as we head into the coldest week of winter, this grass stem (with an assist from a sturdier twig and a vine) still looks ready to celebrate with leaves like party streamers. that is what i call a positive attitude. instead of hunching my shoulders against the cold and pulling my scarf up over my nose. perhaps i need to put on some lipstick and sunglasses and walk into the grocery store as if it’s 70 degrees outside. hell, why not? it’s a short walk from the car to entrance. i draw the line at wearing flip-flops however. the line between fun and foolish is blurry. or maybe that is just my glasses fogging up as i exhale into my scarf. shoulders back. head up. let’s go.
winter tall grass stem
back and forth, back and forth
i keep bouncing back and forth here between the deep winter subjects outside my door, and the out-of-season flowers and dried bits inside. am i giving any of you whiplash? vertigo? discordance? if so, i apologize. we are heading into a week of below-zero temps. (deg. F)…so i will likely be staying mostly inside after today. i have house plants to cut up, and dried autumn bits to play with, and a few stems hanging upside down from hooks in a spare bedroom. i did not consciously set out to make myself a winter cache. like the squirrel, i was acting out of instinct. we are simpler, i believe, than we want to accept.
white pine branch with frosted needles
same subject, different composition
yesterday’s tulips were photographed upright, with soft backlighting. today’s composition, same subject, is called a flat-lay. i use both techniques quite often. these two images (yesterday’s and today’s) are both good, i would say they are “on par”–meaning that one is not inherently better than the other. the colors of the tulip petals and stamen are probably truer in the flat-lay, but the backlit photo has more dimensionality (depth). also, look how the coloring of the stems varies in the two images. i shot these tulips both ways yesterday, and posted both images to instagram last night asking people which format they preferred. as i type, i have had 46 replies, and once again the votes are tied. half the people prefer the flat-lay, and half prefer the backlit. i am curious, do you have a preference?
p.s. my Garden Club of America talk this morning went off well. i stayed on time which was my biggest worry because once i get talking, i often lose track of time. for those of you from GCA joining us here today, for the first time…welcome! i am thrilled to have you here.
garden club of america
today, while most of you are reading this, i will be giving a virtual talk to the Garden Club of America. over 2000 people are signed up for the conference. so i am a little nervous, but mostly excited. i have given many talks on my STILL project over the past few years, but almost always the audience has been full of creatives. so i usually talk about the transformative power of dailiness for unlocking creativity. but, this time i am talking to gardeners. so i have shifted my emphasis to talk about how STILL has led me to a kind of intimate knowledge of place that used to used to be common to all indigenous cultures. in particular, i talk about my recent discovery of the ancient japanese calendar of 72-microseasons, and how i had independently come to a very similar understanding of my own bioregion, based on the natural unfolding of my immediate natural world: pussy willows beget catkins. catkins beget buds. buds beget spring ephemerals. spring flowers beget insect hatches. insect hatches beget migrating birds…so on and so on…everything unfolding throughout the year, always in the same order. it will be my first time presenting this material, so i hope i don’t get too tongue tied while i try to put into words all that i have learned. if you are reading this in in the morning, please send your thoughts/prayers/vibrations/intentions/well wished my way. i will need it.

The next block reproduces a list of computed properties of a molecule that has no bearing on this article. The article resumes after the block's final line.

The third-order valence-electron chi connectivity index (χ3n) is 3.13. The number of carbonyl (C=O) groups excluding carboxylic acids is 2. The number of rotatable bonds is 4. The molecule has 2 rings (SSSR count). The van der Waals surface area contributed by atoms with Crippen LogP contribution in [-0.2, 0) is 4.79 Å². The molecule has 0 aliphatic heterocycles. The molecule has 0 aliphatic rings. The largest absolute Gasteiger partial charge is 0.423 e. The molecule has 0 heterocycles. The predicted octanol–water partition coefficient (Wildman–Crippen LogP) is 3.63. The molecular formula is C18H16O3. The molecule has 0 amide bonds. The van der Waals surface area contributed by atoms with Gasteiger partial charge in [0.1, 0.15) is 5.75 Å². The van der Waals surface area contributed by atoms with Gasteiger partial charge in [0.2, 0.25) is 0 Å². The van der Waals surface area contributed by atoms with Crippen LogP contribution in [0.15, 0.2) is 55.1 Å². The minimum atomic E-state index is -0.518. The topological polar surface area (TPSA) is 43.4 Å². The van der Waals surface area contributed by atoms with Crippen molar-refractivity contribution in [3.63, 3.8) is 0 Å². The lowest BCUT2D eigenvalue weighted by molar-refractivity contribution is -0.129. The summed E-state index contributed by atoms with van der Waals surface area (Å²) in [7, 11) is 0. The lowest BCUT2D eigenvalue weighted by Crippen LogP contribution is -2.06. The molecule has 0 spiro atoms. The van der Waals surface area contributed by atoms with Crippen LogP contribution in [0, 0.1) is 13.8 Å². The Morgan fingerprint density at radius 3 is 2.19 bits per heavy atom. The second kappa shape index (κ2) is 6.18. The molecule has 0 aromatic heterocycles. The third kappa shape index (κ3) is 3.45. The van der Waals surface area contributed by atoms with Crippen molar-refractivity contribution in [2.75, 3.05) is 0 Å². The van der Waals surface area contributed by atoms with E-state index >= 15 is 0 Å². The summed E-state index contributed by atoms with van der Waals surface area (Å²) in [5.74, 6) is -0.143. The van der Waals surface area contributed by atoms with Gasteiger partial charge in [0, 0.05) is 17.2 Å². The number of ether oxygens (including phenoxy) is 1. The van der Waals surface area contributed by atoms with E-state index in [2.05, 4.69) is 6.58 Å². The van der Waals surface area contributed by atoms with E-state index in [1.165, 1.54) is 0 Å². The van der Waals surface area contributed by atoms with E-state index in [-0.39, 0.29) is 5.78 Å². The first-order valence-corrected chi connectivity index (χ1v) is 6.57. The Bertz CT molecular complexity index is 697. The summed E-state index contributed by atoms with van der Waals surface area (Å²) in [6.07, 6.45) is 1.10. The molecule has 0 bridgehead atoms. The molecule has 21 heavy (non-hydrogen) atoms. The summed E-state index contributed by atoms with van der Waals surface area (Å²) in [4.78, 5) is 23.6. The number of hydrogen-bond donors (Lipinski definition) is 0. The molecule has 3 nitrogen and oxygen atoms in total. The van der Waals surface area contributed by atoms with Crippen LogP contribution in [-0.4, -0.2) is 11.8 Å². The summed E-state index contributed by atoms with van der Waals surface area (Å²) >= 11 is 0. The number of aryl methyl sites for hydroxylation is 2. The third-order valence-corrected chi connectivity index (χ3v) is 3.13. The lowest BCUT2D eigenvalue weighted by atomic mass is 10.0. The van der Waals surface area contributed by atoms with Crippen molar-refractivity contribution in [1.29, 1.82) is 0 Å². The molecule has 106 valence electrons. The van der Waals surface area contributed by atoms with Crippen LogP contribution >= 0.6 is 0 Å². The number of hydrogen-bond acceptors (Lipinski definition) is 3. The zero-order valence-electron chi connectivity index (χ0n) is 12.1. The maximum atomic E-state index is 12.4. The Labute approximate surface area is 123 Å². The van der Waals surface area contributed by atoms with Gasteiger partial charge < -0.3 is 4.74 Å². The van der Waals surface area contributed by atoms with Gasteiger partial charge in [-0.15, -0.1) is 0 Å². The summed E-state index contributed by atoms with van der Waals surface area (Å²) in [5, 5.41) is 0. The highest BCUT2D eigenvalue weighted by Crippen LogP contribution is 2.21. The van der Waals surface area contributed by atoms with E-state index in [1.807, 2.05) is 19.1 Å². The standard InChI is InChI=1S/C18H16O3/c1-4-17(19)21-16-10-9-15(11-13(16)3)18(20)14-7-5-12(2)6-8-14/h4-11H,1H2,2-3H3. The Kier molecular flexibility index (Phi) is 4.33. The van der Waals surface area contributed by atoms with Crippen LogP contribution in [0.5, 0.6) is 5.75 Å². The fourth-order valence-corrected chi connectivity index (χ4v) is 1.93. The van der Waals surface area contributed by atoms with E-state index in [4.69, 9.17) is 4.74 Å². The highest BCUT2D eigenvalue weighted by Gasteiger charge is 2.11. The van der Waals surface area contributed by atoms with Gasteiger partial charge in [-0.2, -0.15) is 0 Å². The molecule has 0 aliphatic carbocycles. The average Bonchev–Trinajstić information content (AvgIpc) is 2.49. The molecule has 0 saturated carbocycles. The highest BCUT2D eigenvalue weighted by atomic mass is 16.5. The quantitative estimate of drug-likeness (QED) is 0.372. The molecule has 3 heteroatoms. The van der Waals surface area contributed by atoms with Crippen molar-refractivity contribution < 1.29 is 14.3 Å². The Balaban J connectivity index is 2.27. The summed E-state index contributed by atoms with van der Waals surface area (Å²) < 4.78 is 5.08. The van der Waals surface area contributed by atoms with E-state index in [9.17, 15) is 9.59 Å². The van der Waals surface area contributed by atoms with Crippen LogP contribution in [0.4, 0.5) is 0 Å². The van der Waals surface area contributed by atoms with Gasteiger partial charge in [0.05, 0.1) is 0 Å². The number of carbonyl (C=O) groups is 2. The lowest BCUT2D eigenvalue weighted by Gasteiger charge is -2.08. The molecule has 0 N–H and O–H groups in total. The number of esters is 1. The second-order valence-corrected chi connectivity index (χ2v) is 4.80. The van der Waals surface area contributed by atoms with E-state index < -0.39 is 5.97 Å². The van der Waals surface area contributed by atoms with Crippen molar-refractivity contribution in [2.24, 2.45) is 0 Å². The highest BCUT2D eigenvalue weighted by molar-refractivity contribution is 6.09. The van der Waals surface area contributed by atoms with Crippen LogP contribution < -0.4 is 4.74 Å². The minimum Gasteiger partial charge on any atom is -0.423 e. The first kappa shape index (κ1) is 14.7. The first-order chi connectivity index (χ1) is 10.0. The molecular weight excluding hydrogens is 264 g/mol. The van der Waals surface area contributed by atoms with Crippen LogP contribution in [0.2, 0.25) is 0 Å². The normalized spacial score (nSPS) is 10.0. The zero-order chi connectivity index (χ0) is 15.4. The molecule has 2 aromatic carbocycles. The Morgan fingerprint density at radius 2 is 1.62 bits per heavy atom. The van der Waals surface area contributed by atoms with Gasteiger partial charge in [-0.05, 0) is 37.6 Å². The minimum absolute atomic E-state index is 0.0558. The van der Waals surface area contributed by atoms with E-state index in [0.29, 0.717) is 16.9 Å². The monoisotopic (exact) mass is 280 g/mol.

ohhh, by the way…both dailiness and 72 microseasons will be essays in my book.
tulips from madeline
back to reality
late january in the north. time of dormancy and hunger for most critters. time of weary resignation for humans. most of my friends have fled or are fleeing to warmer climates. steve and i are both working on book deadlines. so we are here for the duration, putting in long solitary days on our manuscripts, and sitting beside the fire in the evenings. not a true hibernation, but close.
austrian pine branch tip with frost (Pinus nigra)